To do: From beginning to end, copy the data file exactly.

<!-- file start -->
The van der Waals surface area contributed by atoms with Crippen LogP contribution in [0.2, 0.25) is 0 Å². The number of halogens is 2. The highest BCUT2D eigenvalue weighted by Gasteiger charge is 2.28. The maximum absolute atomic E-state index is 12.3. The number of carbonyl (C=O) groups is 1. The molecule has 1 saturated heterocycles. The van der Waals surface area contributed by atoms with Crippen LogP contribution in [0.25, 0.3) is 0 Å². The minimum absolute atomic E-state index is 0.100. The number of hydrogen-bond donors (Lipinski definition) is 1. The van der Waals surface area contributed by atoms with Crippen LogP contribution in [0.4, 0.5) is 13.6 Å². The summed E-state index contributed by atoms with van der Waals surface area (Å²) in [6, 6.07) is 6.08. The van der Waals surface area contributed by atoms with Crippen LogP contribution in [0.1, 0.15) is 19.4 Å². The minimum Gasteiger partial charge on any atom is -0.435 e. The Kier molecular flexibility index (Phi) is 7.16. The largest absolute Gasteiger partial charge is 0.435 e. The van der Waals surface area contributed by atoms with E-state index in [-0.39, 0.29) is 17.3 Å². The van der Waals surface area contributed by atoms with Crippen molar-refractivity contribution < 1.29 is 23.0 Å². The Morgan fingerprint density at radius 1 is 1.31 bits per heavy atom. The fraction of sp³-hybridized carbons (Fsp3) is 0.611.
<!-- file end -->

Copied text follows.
The van der Waals surface area contributed by atoms with Crippen LogP contribution in [0.2, 0.25) is 0 Å². The number of halogens is 2. The highest BCUT2D eigenvalue weighted by Gasteiger charge is 2.28. The maximum absolute atomic E-state index is 12.3. The number of carbonyl (C=O) groups is 1. The molecule has 1 saturated heterocycles. The van der Waals surface area contributed by atoms with Crippen LogP contribution in [0.25, 0.3) is 0 Å². The minimum absolute atomic E-state index is 0.100. The number of hydrogen-bond donors (Lipinski definition) is 1. The van der Waals surface area contributed by atoms with Crippen LogP contribution in [0.4, 0.5) is 13.6 Å². The summed E-state index contributed by atoms with van der Waals surface area (Å²) in [6, 6.07) is 6.08. The van der Waals surface area contributed by atoms with Crippen LogP contribution in [0.1, 0.15) is 19.4 Å². The minimum Gasteiger partial charge on any atom is -0.435 e. The Kier molecular flexibility index (Phi) is 7.16. The largest absolute Gasteiger partial charge is 0.435 e. The van der Waals surface area contributed by atoms with E-state index in [-0.39, 0.29) is 17.3 Å². The van der Waals surface area contributed by atoms with Crippen molar-refractivity contribution < 1.29 is 23.0 Å². The Morgan fingerprint density at radius 1 is 1.31 bits per heavy atom. The fraction of sp³-hybridized carbons (Fsp3) is 0.611.